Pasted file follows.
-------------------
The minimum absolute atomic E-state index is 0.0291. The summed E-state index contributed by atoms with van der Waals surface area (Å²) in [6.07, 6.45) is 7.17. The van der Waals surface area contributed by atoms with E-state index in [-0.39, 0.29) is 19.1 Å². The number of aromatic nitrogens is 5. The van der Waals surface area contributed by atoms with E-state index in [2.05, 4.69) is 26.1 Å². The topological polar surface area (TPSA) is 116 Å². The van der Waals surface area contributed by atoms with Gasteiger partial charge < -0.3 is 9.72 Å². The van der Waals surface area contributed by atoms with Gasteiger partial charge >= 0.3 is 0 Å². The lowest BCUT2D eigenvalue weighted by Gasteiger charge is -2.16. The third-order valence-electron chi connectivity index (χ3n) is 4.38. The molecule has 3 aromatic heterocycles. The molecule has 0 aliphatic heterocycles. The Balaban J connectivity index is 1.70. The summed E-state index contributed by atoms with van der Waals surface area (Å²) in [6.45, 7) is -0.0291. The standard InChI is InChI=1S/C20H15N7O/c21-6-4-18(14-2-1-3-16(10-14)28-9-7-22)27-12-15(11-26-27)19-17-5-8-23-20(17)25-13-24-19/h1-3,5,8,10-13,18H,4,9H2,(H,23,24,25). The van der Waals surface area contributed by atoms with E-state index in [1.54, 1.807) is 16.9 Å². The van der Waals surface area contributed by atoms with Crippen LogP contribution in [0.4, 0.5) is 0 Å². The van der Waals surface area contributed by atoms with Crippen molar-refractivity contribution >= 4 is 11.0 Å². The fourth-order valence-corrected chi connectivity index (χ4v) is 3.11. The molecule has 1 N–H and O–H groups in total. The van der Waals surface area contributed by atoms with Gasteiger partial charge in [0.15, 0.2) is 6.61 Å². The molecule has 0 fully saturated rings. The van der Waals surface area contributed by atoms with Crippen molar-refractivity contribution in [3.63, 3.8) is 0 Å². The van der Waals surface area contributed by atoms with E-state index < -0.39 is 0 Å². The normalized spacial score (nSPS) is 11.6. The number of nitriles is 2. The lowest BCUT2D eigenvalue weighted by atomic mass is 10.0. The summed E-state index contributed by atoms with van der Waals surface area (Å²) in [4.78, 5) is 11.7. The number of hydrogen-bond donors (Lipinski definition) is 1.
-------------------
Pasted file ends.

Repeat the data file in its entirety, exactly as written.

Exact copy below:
The minimum absolute atomic E-state index is 0.0291. The summed E-state index contributed by atoms with van der Waals surface area (Å²) in [6.07, 6.45) is 7.17. The van der Waals surface area contributed by atoms with E-state index in [-0.39, 0.29) is 19.1 Å². The number of aromatic nitrogens is 5. The van der Waals surface area contributed by atoms with E-state index in [2.05, 4.69) is 26.1 Å². The topological polar surface area (TPSA) is 116 Å². The van der Waals surface area contributed by atoms with Gasteiger partial charge < -0.3 is 9.72 Å². The van der Waals surface area contributed by atoms with Gasteiger partial charge >= 0.3 is 0 Å². The lowest BCUT2D eigenvalue weighted by Gasteiger charge is -2.16. The third-order valence-electron chi connectivity index (χ3n) is 4.38. The molecule has 3 aromatic heterocycles. The molecule has 0 aliphatic heterocycles. The Balaban J connectivity index is 1.70. The summed E-state index contributed by atoms with van der Waals surface area (Å²) in [6.45, 7) is -0.0291. The standard InChI is InChI=1S/C20H15N7O/c21-6-4-18(14-2-1-3-16(10-14)28-9-7-22)27-12-15(11-26-27)19-17-5-8-23-20(17)25-13-24-19/h1-3,5,8,10-13,18H,4,9H2,(H,23,24,25). The van der Waals surface area contributed by atoms with E-state index in [1.54, 1.807) is 16.9 Å². The van der Waals surface area contributed by atoms with Crippen LogP contribution in [0.4, 0.5) is 0 Å². The van der Waals surface area contributed by atoms with Crippen molar-refractivity contribution >= 4 is 11.0 Å². The fourth-order valence-corrected chi connectivity index (χ4v) is 3.11. The molecule has 1 N–H and O–H groups in total. The van der Waals surface area contributed by atoms with Gasteiger partial charge in [0.15, 0.2) is 6.61 Å². The molecule has 0 fully saturated rings. The van der Waals surface area contributed by atoms with Crippen molar-refractivity contribution in [3.63, 3.8) is 0 Å². The van der Waals surface area contributed by atoms with E-state index < -0.39 is 0 Å². The normalized spacial score (nSPS) is 11.6. The number of nitriles is 2. The lowest BCUT2D eigenvalue weighted by atomic mass is 10.0. The summed E-state index contributed by atoms with van der Waals surface area (Å²) in [4.78, 5) is 11.7. The number of hydrogen-bond donors (Lipinski definition) is 1.